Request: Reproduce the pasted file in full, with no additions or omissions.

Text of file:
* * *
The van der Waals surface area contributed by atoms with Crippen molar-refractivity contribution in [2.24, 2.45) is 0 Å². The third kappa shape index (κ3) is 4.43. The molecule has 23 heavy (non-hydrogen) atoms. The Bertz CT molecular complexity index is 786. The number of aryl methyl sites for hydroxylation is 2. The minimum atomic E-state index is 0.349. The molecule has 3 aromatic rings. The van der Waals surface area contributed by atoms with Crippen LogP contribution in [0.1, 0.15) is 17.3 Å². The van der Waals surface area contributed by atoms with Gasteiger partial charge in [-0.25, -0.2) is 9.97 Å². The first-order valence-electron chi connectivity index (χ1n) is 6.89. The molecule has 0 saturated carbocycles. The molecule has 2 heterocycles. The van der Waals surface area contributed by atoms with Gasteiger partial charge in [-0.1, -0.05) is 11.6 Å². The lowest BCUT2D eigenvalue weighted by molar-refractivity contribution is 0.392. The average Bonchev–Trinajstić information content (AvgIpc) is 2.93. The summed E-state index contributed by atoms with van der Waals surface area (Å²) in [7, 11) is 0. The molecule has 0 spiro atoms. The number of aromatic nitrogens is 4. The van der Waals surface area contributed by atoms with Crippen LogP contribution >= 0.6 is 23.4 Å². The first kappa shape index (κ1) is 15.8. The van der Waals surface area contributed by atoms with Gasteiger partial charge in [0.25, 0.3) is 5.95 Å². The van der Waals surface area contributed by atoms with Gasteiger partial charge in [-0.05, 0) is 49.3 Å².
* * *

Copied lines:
The van der Waals surface area contributed by atoms with Crippen molar-refractivity contribution in [2.24, 2.45) is 0 Å². The third kappa shape index (κ3) is 4.43. The molecule has 23 heavy (non-hydrogen) atoms. The Bertz CT molecular complexity index is 786. The number of aryl methyl sites for hydroxylation is 2. The minimum atomic E-state index is 0.349. The molecule has 3 aromatic rings. The van der Waals surface area contributed by atoms with Crippen LogP contribution in [0.1, 0.15) is 17.3 Å². The van der Waals surface area contributed by atoms with Gasteiger partial charge in [-0.25, -0.2) is 9.97 Å². The first-order valence-electron chi connectivity index (χ1n) is 6.89. The molecule has 0 saturated carbocycles. The molecule has 2 heterocycles. The van der Waals surface area contributed by atoms with Gasteiger partial charge in [-0.1, -0.05) is 11.6 Å². The lowest BCUT2D eigenvalue weighted by molar-refractivity contribution is 0.392. The average Bonchev–Trinajstić information content (AvgIpc) is 2.93. The summed E-state index contributed by atoms with van der Waals surface area (Å²) in [7, 11) is 0. The molecule has 0 spiro atoms. The number of aromatic nitrogens is 4. The van der Waals surface area contributed by atoms with Crippen LogP contribution >= 0.6 is 23.4 Å². The first kappa shape index (κ1) is 15.8. The van der Waals surface area contributed by atoms with Gasteiger partial charge in [0.25, 0.3) is 5.95 Å². The van der Waals surface area contributed by atoms with Gasteiger partial charge in [-0.05, 0) is 49.3 Å².